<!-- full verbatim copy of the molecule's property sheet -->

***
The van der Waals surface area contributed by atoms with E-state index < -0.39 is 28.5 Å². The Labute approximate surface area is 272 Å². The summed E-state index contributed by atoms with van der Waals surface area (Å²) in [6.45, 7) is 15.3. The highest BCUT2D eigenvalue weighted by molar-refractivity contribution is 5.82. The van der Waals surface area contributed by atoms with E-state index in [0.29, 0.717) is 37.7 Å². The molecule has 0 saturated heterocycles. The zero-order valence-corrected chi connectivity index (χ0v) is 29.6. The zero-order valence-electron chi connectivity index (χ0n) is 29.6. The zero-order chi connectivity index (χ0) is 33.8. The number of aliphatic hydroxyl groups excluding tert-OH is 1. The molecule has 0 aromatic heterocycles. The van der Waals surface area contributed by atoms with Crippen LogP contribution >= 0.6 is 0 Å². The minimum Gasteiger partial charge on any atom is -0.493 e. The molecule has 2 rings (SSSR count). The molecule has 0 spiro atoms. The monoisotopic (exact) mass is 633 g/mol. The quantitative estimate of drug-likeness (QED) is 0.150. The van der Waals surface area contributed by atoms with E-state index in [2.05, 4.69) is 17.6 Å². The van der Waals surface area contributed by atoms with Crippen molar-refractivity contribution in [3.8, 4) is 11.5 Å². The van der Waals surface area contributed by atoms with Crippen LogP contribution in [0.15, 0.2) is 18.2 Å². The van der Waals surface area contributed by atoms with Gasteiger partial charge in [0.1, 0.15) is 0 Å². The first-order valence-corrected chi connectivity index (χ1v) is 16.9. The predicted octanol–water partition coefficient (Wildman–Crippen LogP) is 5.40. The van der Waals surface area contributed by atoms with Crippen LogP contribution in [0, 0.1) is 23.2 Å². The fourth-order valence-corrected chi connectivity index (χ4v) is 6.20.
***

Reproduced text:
The van der Waals surface area contributed by atoms with E-state index < -0.39 is 28.5 Å². The Labute approximate surface area is 272 Å². The summed E-state index contributed by atoms with van der Waals surface area (Å²) in [6.45, 7) is 15.3. The highest BCUT2D eigenvalue weighted by molar-refractivity contribution is 5.82. The van der Waals surface area contributed by atoms with E-state index in [0.29, 0.717) is 37.7 Å². The molecule has 0 saturated heterocycles. The zero-order valence-corrected chi connectivity index (χ0v) is 29.6. The zero-order valence-electron chi connectivity index (χ0n) is 29.6. The zero-order chi connectivity index (χ0) is 33.8. The number of aliphatic hydroxyl groups excluding tert-OH is 1. The molecule has 0 aromatic heterocycles. The van der Waals surface area contributed by atoms with Crippen LogP contribution >= 0.6 is 0 Å². The minimum Gasteiger partial charge on any atom is -0.493 e. The molecule has 2 rings (SSSR count). The molecule has 0 spiro atoms. The monoisotopic (exact) mass is 633 g/mol. The quantitative estimate of drug-likeness (QED) is 0.150. The van der Waals surface area contributed by atoms with E-state index in [2.05, 4.69) is 17.6 Å². The van der Waals surface area contributed by atoms with Crippen molar-refractivity contribution in [3.8, 4) is 11.5 Å². The van der Waals surface area contributed by atoms with Crippen LogP contribution in [0.15, 0.2) is 18.2 Å². The van der Waals surface area contributed by atoms with Gasteiger partial charge in [0.1, 0.15) is 0 Å². The first-order valence-corrected chi connectivity index (χ1v) is 16.9. The predicted octanol–water partition coefficient (Wildman–Crippen LogP) is 5.40. The van der Waals surface area contributed by atoms with Crippen LogP contribution in [0, 0.1) is 23.2 Å². The fourth-order valence-corrected chi connectivity index (χ4v) is 6.20.